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Emerg Infect Dis. 2013 Nov;19(11):1766-74. doi: 10.3201/eid1911.130546.

Severe influenza-associated respiratory infection in high HIV prevalence setting, South Africa, 2009-2011.

Abstract

Data on influenza epidemiology in HIV-infected persons are limited, particularly for sub-Saharan Africa, where HIV infection is widespread. We tested respiratory and blood samples from patients with acute lower respiratory tract infections hospitalized in South Africa during 2009-2011 for viral and pneumococcal infections. Influenza was identified in 9% (1,056/11,925) of patients enrolled; among influenza case-patients, 358 (44%) of the 819 who were tested were infected with HIV. Influenza-associated acute lower respiratory tract infection incidence was 4-8 times greater for HIV-infected (186-228/100,000) than for HIV-uninfected persons (26-54/100,000). Furthermore, multivariable analysis showed HIV-infected patients were more likely to have pneumococcal co-infection; to be infected with influenza type B compared with type A; to be hospitalized for 2-7 days or >7 days; and to die from their illness. These findings indicate that HIV-infected persons are at greater risk for severe illnesses related to influenza and thus should be prioritized for influenza vaccination.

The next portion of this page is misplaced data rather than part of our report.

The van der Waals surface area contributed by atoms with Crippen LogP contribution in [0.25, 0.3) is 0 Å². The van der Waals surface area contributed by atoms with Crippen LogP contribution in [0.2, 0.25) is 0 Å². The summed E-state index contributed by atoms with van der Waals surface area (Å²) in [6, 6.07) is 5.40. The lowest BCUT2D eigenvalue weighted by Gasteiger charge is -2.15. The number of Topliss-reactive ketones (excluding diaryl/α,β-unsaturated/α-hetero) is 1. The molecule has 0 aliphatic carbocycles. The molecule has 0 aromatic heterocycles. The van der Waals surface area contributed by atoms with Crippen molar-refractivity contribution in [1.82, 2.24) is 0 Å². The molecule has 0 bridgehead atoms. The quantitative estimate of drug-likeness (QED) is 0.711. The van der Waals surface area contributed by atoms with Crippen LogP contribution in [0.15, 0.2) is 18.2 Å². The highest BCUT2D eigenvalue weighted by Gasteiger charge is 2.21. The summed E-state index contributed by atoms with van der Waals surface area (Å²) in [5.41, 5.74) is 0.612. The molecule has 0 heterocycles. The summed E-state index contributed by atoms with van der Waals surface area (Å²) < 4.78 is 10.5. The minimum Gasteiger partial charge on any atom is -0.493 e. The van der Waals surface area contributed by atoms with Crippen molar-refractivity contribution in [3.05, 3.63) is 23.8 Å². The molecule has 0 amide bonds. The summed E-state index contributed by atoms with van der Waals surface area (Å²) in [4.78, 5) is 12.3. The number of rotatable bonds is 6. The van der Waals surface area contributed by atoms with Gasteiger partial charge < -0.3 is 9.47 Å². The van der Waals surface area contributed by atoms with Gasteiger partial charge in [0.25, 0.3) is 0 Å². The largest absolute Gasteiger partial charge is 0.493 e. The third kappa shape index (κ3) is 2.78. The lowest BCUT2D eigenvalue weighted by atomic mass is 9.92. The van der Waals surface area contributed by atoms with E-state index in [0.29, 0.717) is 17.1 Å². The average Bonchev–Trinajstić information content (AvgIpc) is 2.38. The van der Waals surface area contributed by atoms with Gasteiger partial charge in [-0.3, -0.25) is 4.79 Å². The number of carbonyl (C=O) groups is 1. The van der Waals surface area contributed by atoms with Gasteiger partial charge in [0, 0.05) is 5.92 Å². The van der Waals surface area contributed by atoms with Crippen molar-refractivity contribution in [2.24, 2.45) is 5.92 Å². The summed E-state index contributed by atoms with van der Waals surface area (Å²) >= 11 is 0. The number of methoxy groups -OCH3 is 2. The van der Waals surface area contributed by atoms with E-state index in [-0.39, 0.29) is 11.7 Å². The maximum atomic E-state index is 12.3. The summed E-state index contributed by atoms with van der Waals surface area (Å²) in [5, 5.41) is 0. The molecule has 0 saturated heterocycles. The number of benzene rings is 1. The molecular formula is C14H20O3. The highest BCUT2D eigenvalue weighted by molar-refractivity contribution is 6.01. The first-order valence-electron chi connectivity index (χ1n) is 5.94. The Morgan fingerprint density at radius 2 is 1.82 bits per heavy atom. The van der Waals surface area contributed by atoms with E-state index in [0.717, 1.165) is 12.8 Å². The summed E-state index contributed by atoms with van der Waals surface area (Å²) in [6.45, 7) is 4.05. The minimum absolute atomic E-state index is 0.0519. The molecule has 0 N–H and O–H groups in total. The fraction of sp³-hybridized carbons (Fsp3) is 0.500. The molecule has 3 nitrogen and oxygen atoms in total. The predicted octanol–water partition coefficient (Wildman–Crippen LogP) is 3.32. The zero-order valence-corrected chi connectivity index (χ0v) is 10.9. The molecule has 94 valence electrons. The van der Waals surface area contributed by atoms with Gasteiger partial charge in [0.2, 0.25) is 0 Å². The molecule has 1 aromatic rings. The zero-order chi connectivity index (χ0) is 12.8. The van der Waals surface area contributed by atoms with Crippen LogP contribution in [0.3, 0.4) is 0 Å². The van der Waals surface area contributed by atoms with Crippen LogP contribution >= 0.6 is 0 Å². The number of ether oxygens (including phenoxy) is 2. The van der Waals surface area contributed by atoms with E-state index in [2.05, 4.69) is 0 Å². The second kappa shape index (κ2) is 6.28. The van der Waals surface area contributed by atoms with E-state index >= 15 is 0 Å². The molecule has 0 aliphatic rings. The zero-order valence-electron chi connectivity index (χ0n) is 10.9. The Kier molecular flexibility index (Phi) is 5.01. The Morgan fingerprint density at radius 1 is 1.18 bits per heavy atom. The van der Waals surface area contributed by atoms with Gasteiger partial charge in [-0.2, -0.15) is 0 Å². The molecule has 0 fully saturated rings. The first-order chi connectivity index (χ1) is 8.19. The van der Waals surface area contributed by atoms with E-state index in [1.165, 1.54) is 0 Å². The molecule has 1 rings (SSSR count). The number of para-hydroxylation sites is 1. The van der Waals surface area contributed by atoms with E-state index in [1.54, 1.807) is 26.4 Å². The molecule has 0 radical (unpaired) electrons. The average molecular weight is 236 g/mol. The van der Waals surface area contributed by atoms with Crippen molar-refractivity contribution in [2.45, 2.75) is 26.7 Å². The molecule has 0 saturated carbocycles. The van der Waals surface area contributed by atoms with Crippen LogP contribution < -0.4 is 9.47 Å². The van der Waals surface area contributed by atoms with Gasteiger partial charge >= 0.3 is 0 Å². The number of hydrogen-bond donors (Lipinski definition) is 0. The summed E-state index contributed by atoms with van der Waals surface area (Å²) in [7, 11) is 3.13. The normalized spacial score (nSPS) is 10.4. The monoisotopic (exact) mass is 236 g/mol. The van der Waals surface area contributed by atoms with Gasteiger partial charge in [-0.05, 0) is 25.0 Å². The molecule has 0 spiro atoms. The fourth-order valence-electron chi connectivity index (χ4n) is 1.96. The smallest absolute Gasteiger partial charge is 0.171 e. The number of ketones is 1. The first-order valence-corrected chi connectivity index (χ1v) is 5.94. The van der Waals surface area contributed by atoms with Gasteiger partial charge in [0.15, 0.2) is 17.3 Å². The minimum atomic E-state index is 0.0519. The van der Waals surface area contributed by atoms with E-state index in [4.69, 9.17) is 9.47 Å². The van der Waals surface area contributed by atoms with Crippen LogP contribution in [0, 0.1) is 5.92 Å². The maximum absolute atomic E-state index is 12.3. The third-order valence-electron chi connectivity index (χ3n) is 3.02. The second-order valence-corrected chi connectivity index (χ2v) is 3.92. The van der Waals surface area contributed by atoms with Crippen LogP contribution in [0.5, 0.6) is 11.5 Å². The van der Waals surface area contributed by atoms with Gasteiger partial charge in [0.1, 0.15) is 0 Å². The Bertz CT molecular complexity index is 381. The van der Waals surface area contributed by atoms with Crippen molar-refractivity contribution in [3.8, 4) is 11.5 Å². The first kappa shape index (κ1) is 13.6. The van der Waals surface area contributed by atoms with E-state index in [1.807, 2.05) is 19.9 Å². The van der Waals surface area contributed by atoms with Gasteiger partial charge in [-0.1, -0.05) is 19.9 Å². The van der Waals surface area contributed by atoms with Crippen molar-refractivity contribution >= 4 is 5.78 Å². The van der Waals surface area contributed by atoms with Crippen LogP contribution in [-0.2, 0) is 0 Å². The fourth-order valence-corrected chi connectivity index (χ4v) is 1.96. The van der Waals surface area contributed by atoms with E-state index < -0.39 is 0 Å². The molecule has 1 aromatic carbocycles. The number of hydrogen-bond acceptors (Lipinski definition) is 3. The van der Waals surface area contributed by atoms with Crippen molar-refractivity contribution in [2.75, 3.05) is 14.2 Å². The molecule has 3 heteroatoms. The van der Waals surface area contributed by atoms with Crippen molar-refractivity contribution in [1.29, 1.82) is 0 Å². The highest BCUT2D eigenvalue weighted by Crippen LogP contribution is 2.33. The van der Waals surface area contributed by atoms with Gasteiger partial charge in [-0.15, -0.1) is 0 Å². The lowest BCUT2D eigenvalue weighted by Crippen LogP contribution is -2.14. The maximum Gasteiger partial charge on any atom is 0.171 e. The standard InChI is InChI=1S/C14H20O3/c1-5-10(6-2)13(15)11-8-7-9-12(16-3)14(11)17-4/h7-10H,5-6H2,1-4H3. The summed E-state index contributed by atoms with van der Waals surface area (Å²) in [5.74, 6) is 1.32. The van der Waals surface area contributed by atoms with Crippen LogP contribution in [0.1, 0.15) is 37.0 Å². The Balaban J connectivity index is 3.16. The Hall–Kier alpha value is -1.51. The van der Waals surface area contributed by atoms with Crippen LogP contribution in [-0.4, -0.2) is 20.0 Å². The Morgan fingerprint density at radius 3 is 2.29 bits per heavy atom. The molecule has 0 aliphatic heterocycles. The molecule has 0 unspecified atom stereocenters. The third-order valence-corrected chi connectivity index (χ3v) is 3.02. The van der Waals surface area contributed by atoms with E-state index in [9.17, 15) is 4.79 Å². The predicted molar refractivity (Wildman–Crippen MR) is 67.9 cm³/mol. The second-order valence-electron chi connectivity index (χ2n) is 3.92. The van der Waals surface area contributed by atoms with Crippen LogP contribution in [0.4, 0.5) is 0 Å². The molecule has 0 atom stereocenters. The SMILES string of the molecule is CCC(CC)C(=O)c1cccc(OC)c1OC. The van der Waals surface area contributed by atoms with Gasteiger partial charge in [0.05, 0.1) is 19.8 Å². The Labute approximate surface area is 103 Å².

KEYWORDS:

AIDS; HIV; South Africa; adults; bacteria; children; co-infection; influenza; lower respiratory tract infection; pneumoccocus; pneumococcal; pneumonia; respiratory infections; vaccination; viruses

PMID:
24209781
PMCID:
PMC3837669
DOI:
10.3201/eid1911.130546
[Indexed for MEDLINE]
Free PMC Article

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